A Living Fossil Among Us

by Dell Cullum

Dell Cullum

In a place that has an incredible variety of amazing wild and marine life species, it shouldn’t surprise you that one of those species has been here longer than the dinosaur. In fact 200 million years before the dinosaur, as far back as 450 million years ago. That means these creatures have survived five mass extinctions.

I’m talking about the horseshoe crab, and if you’ve never seen one, you can set your watch to the evening high tide of both the new and full moons of May and June, every year. This is when they travel in shallow waters along several Long Island shorelines, as well as eastern shorelines from Maine to Mexico, and the males breed with the egg laying females. I observe this timeless Paleozoic phenomenon each year at Lazy Point in Amagansett, along the shores of the beautiful Napeague Harbor.

Here are some really cool facts about Limulus Polyphemus or, the horseshoe crab. First, they are more closely related to spiders, ticks and scorpions (arachnids) then they are to a typical decapod crab. They are very closely related to the extinct sea scorpions (eurypterids), which include some of the largest anthropoids to have ever existed. The horseshoe crab has two compound eyes, two median eyes (which can detect both visible and ultraviolet light), two lateral eyes, two ventral eyes (located underneath the shell next to the mouth), a endoparietal eye and many photoreceptors on the tail or telson. Despite having pretty bad eyesight, their eyes have the largest rods and cones of any known animal, almost a hundred times larger than the human eye. This has led to medical research using the horseshoe crab to aid in human eye study.

Another little known fact is that the Horseshoe crab normally swims upside down. This can sometimes result in landing on the top of their hard shell, or carapace. That is where that long saber like tail comes in. Contrary to rumor, the horseshoe crab tail is not used for attacking or defense. It is simply a tool used for navigation and to flip itself upright. The spines however, on both sides of the abdomen shell section (opisthosoma) are hard, sharp pointed, and movable. They are used for protection against predators, which include sea turtles, horse conch and sharks. Although horseshoe crabs are harmless to humans, caution is recommended when picking them up. Please don’t pick them up by the tail as this could result in injury to the crab. Accidentally slipping a finger in the hinge (between carapace and abdomen) can result in injury to the person picking up the crab.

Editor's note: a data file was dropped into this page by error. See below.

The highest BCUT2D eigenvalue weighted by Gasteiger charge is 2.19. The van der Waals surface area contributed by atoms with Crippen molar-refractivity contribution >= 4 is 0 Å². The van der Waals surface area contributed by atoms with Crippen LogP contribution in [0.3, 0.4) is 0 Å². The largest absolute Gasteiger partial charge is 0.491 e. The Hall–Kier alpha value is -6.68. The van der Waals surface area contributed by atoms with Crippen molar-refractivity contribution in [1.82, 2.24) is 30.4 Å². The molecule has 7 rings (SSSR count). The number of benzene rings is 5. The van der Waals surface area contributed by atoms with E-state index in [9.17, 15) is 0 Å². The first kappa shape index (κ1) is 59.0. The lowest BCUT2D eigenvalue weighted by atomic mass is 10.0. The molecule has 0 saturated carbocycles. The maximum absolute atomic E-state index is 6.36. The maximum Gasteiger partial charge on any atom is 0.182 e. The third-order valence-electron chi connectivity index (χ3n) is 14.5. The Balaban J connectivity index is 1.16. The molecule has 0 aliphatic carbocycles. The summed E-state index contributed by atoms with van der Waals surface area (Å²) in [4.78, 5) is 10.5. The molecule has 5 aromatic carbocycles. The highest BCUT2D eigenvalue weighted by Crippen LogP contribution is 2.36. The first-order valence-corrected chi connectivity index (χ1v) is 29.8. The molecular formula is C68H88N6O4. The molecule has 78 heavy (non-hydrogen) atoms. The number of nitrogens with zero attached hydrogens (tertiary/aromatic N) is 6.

Horseshoe crabs can stay out of the water for 4 days, as long as they keep their book gills moist. Those who get stranded during the spawn will bury themselves in the sand or they will fold themselves in half to retain moisture until the tide comes back in. Like all arthropods, horseshoe crabs shed (molt) their exoskeleton in order to grow. They will molt at least 6 times in their first year, and roughly 18 times before reaching sexual maturity when the horseshoe crab will stop molting. Females are larger and will molt less frequently to reach their larger size. Males and females can best be identified by the crabs second appendage. Females will have pinchers while the males have a special hook shaped claw that is used to lock itself onto the carapace of a female during breeding.

This year I had the pleasure of assisting Cornell University Cooperative Extension, as an East Hampton Town Trustee member volunteer, and did several counts and even helped tag 25 specimens for a growing study on the species. Sadly, in 2014, the horseshoe crab showed a severe decline in numbers for the first time in recorded history reaching “near threatened” status. The reasoning for this should also come as no surprise, as humans are undoubtedly the cause.

Nearly 500,000 horseshoe crabs are harvested annually by the biomedical industry for their blood. The blood contains amebocytes, which is used to make Limulus amebocyte lysate, which in turn is used for the detection of bacterial endotoxins in medical applications. The process doesn’t kill too many of the donors however, a small percentage do perish during the process, and after the process some females stop producing eggs. The price for a quart of this blood on the pharmaceutical market,… $15,000. Shoreline development has also been a big factor in the decline of horseshoe crab numbers. Fisheries also use the crab for bait to fish for eels and whelk (conch).

So the next time you are swimming in the ocean or the bay, remember you could be swimming with living fossils that predate the dinosaur, and they will gladly share their space with you.

Love Wildlife. It Matters.

~ Dell Cullum

Evelyn Alexander Wildlife Rehab and Rescue: 631-728-WILD
Hampton Wildlife: 631-377-6555